8 Tips From The Pros For Rugby Players Looking To Gain Functional Mass


If you’re looking to add some extra size in the off-season, whilst not slowing yourself down then these tips are for you…

1.Compound Lifts

Wherever possible you should be focussing on big compound lifts such as squats, pull ups, deadlifts and the bench press. This was you are ensuring that the mass you are building is about functional strength rather than simply just adding size for the sake of it.

2.Vary Your Reps

It’s important to mix up your rep ranges to ensure your are giving your body the maximum amount of stimulation you can. Therefore try to vary week by week the rep ranges, for example week 1 4–6 reps, week 2 8–12 reps, week 3 20-30 reps.

3.Target Weak Areas

Although the bulk of your training should focus on big compound moves, if you find certain body parts are lagging behind, then now is the time to incorporate some strict isolation exercises into your training routines.


4.Track Your Macros

Your nutrition is equally as important, if not more so than your training when focussing on body composition goals. For that reason, make sure that you are using an app like My Fitness Pal to ensure that you are hitting your daily macro targets.

5.Consider Adding Supplements

A protein powder is ideal for ensuring you hit your required macros, particularly on training days, however it may also be beneficial to consider some additional supplements such as BCAA’s, creatine and beta alanine to aid training.

6.Recover Properly

Make sure that you are getting a minimum of eight hours sleep a night, and are regularly incorporating rest days into your training. This will allow you to perform to the best of your ability, and give your muscles time to recover.



Whilst it may seem counter-intuitive to some to incorporate cardio into a training routine focussed on building size it is vital. Cardio will help burn off any excess fat ensuring that any mass gained is purely functional rather than weighing you down.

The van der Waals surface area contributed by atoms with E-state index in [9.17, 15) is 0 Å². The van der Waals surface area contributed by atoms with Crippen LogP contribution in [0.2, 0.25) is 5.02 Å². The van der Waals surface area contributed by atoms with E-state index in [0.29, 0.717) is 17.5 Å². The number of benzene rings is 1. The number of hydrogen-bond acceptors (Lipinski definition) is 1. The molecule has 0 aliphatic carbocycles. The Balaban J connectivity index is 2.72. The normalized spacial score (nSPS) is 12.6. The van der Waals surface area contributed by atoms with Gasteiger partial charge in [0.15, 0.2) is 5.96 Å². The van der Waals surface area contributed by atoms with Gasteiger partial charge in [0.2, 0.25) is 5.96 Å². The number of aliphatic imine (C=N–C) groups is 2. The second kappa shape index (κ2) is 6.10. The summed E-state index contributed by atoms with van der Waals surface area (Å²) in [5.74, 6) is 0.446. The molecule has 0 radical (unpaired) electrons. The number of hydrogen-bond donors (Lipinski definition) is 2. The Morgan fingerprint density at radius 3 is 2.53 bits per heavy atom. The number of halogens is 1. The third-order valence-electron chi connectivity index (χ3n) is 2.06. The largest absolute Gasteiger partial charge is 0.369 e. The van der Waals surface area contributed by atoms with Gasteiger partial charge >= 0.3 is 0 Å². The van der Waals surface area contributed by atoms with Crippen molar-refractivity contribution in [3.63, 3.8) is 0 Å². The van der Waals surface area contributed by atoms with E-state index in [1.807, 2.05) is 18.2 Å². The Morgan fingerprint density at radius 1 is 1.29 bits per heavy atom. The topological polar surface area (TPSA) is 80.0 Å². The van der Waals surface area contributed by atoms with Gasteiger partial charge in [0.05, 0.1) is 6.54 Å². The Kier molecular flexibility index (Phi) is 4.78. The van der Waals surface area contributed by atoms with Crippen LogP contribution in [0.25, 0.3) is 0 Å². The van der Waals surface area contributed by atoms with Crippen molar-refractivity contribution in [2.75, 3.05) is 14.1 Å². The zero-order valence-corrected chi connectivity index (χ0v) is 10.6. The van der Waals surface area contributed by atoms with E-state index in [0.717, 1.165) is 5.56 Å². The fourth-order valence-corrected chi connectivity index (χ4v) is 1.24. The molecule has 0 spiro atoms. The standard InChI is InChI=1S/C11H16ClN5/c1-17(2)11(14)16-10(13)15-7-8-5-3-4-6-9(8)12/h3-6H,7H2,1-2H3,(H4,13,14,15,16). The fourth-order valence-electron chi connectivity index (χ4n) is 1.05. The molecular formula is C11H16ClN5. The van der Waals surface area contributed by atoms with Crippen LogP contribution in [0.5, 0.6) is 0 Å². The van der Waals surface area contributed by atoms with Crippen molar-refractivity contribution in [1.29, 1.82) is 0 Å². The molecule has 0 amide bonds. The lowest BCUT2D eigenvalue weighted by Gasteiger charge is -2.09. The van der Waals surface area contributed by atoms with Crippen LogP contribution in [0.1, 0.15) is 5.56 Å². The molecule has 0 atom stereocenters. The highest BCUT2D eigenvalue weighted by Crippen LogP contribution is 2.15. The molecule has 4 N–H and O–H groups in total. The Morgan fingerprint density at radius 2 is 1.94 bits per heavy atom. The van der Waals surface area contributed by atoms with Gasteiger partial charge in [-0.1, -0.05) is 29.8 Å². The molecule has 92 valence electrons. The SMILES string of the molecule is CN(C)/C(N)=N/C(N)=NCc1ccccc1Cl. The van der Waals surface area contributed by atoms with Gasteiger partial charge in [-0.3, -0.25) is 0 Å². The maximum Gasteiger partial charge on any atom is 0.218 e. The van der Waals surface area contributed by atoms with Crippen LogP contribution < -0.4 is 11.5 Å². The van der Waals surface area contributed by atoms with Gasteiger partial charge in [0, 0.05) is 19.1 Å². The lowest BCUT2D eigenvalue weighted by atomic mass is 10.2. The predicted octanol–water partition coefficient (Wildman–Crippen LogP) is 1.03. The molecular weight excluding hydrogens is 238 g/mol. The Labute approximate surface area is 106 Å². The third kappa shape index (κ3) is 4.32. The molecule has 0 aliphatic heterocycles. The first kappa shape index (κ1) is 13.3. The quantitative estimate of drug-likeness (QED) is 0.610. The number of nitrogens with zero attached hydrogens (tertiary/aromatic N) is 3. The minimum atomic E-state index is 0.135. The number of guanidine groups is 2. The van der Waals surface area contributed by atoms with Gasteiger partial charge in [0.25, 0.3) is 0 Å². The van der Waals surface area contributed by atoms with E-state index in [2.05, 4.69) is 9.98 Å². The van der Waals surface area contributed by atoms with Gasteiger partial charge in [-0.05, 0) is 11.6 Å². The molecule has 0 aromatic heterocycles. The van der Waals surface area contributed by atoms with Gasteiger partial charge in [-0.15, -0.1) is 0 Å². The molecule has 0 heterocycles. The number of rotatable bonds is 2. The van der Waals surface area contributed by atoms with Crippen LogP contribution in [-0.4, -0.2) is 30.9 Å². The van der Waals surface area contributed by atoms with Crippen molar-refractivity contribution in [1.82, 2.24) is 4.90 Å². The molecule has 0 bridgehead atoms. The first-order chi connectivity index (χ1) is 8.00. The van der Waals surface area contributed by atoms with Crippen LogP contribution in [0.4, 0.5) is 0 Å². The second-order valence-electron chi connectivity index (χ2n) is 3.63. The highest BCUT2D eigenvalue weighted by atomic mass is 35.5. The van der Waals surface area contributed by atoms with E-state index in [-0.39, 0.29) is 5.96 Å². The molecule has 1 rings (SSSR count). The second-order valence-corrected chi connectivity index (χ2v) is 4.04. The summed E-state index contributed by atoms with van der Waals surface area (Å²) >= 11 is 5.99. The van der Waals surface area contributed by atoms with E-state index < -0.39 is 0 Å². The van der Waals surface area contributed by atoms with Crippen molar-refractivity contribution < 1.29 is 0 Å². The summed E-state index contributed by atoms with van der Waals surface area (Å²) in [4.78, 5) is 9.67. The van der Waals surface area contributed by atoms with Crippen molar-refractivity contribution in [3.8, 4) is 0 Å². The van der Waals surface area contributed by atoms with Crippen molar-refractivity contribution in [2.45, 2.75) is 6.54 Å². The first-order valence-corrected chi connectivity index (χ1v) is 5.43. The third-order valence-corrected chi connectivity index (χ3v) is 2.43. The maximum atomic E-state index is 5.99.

8.Mix It Up

Consider incorporating training variations such as drop sets and super sets into your routines. These allow you to stimulate your muscle groups in different ways, and in the case of super sets allow you to increase training volume without spending any extra time in the gym.



One comment

  1. Okay my friend Michael asked me to critique this:

    1.Compound Lifts:
    Sure; they’re the most disruptive and therefore the best. If getting stronger at these through good paths with a sound range of motion, we should see the most return.

    2.Vary Reps:
    Not how they’ve said. Periodisation and specificity are a bit too deep for one paragraph, but essentially, over time:
    movement quality —> size —> power and strength

    and then eventually in workouts:
    warm-up/mobilisation —> activation —> excitation —> power —> strength —> size —> cool down.
    [mobility and flexibility work can be “hidden” in rest times].

    3.Target Weak Areas
    Vague…why? Most isolation work is pretty bodybuilder; cool to have bigger arms though sure, but it would perhaps be better to advise lifts that improve posture and/or joint function like a seated facepull for example, and even grip work.

    4.Track Your Macros
    Great advice, nail daily protein, carb and fat targets for better results in terms of fuelling sessions, sustaining performance, recovery and in-turn the strength and attributes that can develop from that plus health and the physique.

    5.Consider Adding Supplements
    Sure. Don’t agree with BCAAs though. They’re like flicking a light switch that’s not been wired up, effectively. Betaine and nootropics show promise, even sodium bicarbonate.

    6.Recover Properly
    Of course. We adapt to what we can recover from. Good. Maybe a mention of active recovery protocols and “sleep hygiene” routines could further help.

    Yes, but cardio for cardio’s sake? No.
    Energy system development as demanded by the rigours of the game? Yes.

    8.Mix It Up
    Not for the sake of it…some of these methods will certainly detract from power and strength output, so shouldn’t be used on all sets, but in the right place some might increase factors that aide size gains working through increased metabolic stress with longer time under tension.

    Hope that helps.

    Alex Ferentinos – Nutrition and Training Consultant
    like: www.facebook.com/nutritionandtrainingconsultant
    site: www.thenutritionandtrainingconsultancy.weebly.com

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